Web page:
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Interplanetary File System (IPFS)

The Interplanetary File System (IPFS) is a distributed file storage protocol that allows computers all over the globe to store and serve files as part of a giant peer-to-peer network.

Any computer, anywhere in the world, can download the IPFS software and start hosting and serving files.

If someone runs IPFS on their computer and uploads a file to the IPFS network, that file can be viewed and downloaded by anyone else in the world who is also running IPFS.

​​ Content Identifiers

Every file added to IPFS is given a unique address derived from a hash of the file’s content. This address is called a Content Identifier (CID) and it combines the hash of the file and a unique identifier for the hash algorithm used into a single string.

IPFS currently uses SHA-256 by default, which produces a 256 bit (32 byte) output, and that output is encoded with Base58. Base58 is a binary-to-text encoding scheme originally developed for Bitcoin and has the advantage that letters that might be mistaken for each other in certain fonts (like zero and the capital letter O) are not included.

A CID will typically look something like QmXoypizjW3WknFiJnKLwHCnL72vedxjQkDDP1mXWo6uco.

However, the same hash could be encoded with Base32 or other supported hash algorithms including SHA-3 and BLAKE2.

​​ Uploading to IPFS

IPFS is fundamentally a Distributed Hash Table (DHT) which maps from CIDs to people who have the content addressed by that CID. The hash table is distributed because no single node in the network holds the entire table. Instead, each node stores a subset of the hash table, as well as information about which nodes are storing other relevant sections.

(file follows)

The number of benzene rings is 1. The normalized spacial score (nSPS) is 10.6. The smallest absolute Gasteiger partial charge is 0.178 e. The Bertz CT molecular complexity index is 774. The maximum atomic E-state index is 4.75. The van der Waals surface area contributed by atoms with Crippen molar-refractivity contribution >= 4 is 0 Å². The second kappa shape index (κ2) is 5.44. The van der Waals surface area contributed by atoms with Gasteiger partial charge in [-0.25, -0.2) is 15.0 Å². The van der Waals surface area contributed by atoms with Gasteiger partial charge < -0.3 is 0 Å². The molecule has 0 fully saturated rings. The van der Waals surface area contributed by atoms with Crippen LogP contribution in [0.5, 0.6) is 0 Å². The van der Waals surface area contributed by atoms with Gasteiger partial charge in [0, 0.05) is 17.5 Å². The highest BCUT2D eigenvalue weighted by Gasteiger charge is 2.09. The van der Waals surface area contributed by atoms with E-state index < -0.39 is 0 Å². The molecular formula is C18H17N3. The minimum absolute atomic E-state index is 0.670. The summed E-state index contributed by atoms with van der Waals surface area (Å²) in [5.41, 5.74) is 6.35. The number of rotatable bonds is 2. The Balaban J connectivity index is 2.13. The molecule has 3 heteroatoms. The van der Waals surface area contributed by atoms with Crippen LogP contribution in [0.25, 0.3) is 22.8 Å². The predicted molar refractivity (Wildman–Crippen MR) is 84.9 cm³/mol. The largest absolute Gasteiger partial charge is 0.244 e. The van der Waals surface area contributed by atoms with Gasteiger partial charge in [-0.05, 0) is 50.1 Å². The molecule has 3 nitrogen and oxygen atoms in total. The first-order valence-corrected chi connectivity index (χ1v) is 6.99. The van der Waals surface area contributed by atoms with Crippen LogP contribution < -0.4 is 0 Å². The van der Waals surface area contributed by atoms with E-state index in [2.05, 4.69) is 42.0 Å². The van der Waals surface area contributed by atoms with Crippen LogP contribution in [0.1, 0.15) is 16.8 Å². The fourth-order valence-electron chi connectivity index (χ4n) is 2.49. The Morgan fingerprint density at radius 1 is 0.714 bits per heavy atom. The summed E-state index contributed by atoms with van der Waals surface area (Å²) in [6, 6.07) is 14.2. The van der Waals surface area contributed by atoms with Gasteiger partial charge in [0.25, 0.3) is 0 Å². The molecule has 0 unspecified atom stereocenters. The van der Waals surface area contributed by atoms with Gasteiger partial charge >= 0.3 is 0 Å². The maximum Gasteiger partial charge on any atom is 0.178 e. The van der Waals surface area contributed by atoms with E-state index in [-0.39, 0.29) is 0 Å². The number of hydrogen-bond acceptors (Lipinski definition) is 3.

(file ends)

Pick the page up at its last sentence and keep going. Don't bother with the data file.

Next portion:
When someone talks about ‘uploading’ content to IPFS, what they really mean (usually) is that they are announcing to the network that they have some content by adding an entry to the DHT that maps from CID to their IP address. Somebody else who wants to download their data would look up the CID in the DHT, find the person’s IP address, and download the data directly from them.

The speed and reliability advantages of IPFS come from the fact that many people can upload the same data, and then downloads will be spread between all of them. If any one of them goes offline or decides to stop hosting the data, the others can pick up the slack.

​​ Directories

You can upload more than just individual files. For example, consider a folder called example, which has exactly one file, example_text.txt, containing the string I'm trying out IPFS.

If that folder were uploaded with the command ipfs add -r ./example, both the folder and the file it contains would have their own CID. In this case, the folder would have the CID QmdbaSQbGU6Wo9i5LyWWVLuU8g6WrYpWh2K4Li4QuuE8Fr while the file would have the CID QmXnnyufdzAWL5CqZ2RnSNgPbvCc1ALT73s6epPrRnZ1Xy.

You could then access the file in two ways:

  • Requesting the file directly:
  • Requesting the file by name, from the directory:

While the CID of a file will only change if the file itself changes, the CID of a directory changes any time any of the files in it change, or if any files are added/removed.

Directories make it possible to address an entire static website with a single CID and access different pages of the website by requesting different files in the directory.

For help with additional concepts, refer to the IPFS documentation.